- Wind madness: mental deterioration due to constant and severe winds. Sustained 100+ mph winds were common across the sea of packed ice
- Going months without sunlight: the men endured a 4 month stretch of darkness
- Surgical removal of gangrene and frostbite in austere conditions
Not. One. Life. Lost.
The lessons are abundant; some leap from the pages of the book (Endurance: Shackleton’s Incredible Voyage by Alfred Lansing. Tap here to check it out on Amazon) and others require reflection. There are themes of leadership, patience, and camaraderie. Survival and navigation, faith and trust, fear and purpose.
But it’s none of these that fascinates me.
The one theme that has gripped me since finishing the books is discomfort.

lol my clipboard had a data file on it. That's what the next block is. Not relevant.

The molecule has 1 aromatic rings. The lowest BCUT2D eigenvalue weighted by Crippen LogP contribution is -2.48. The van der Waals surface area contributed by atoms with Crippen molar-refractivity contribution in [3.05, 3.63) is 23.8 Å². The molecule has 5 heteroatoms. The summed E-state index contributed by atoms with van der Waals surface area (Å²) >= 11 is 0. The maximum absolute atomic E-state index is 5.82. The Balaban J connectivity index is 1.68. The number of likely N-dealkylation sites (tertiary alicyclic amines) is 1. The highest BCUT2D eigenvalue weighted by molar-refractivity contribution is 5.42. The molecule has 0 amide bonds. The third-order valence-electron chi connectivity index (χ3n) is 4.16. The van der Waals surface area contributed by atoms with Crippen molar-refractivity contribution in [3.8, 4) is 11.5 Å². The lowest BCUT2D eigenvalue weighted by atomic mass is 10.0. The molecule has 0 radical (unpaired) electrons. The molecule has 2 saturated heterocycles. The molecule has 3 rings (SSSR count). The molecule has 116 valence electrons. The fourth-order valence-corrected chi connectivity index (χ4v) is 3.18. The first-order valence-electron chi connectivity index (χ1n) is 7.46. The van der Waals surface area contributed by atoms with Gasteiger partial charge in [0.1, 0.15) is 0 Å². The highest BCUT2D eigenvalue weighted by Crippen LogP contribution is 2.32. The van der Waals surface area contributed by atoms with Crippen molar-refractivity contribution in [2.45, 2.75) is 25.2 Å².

Pure, unforgiving, uncaring, unsympathetic discomfort.
You see, we like to think we know discomfort. It comes with being tough. We sweat and bleed for our goals, changing our bodies and minds into formidable weapons by years of challenge. We pound pavement and climb mountains, pursuing an ideal by habit and fatigue.
We show up today and tomorrow and the next day, hungry for hard work.
Today is an easy length of time to battle. It’s easy to digest discomfort for just a day, or even just a few hours on trails, when we know soft, cozy beds wait at home. And so it’s easy for us to embrace our little doses of discomfort, to claim hardship as our path.
But every day has an end. For most of us, it ends easily in softness and warmth.
But still we claim hardship.